NICOSIA (Reuters) - Cyprus routinely detains migrants in prison-like conditions, sometimes breaking European Union law by holding them for more than an 18-month maximum, Amnesty International said.
While Cyprus is not one of the main routes for migrants to reach Europe, thousands do enter the island each year and Amnesty accused the government of using detention as a way of discouraging the flow.
Socrates Hasikos, Cyprus’s interior minister, said Amnesty’s report was “full of inaccuracies and sweeping generalizations”.
The group said migrants, who included asylum seekers, were held in cramped conditions, and there had been cases of mothers separated from their children.
“By detaining scores of people for months at a time, Cyprus is displaying a chilling lack of compassion and a complete disregard for its international obligations,” said Sherif Elsayed-Ali, head of refugee and migrants’ rights at Amnesty.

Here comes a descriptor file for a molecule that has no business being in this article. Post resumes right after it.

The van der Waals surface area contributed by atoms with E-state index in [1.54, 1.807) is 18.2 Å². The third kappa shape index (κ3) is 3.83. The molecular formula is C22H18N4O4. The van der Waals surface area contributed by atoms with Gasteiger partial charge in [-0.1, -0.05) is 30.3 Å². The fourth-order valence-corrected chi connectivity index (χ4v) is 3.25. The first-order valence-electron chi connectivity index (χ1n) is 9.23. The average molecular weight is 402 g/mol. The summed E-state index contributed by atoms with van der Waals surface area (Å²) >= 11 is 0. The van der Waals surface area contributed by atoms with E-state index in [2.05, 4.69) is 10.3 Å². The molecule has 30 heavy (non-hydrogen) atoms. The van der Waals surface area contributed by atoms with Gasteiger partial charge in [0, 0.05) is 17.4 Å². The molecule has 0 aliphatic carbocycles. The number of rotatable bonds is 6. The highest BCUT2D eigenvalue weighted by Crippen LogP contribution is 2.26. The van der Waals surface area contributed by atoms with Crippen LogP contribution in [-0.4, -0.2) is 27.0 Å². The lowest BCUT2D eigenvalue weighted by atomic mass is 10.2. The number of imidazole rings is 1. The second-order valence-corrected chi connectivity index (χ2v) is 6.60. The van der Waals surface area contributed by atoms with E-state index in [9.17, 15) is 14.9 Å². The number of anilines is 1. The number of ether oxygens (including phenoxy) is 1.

The rights group said Cyprus was also detaining Syrians fleeing civil war.
“It is incomprehensible that the Cypriot authorities are detaining Syrian nationals ... when it is Cyprus’ official policy not to return Syrians to Syria,” Elsayed-Ali said.
“We can only conclude that the detention of Syrian nationals is intended to send a message to other Syrians that they are not welcome in Cyprus.”
The Cypriot minister told the state news agency Syrians were in detention for committing offences, and authorities were investigating the possibility of deporting them to a third jurisdiction, not Syria.
Reporting by Michele Kambas; Editing by Alison Williams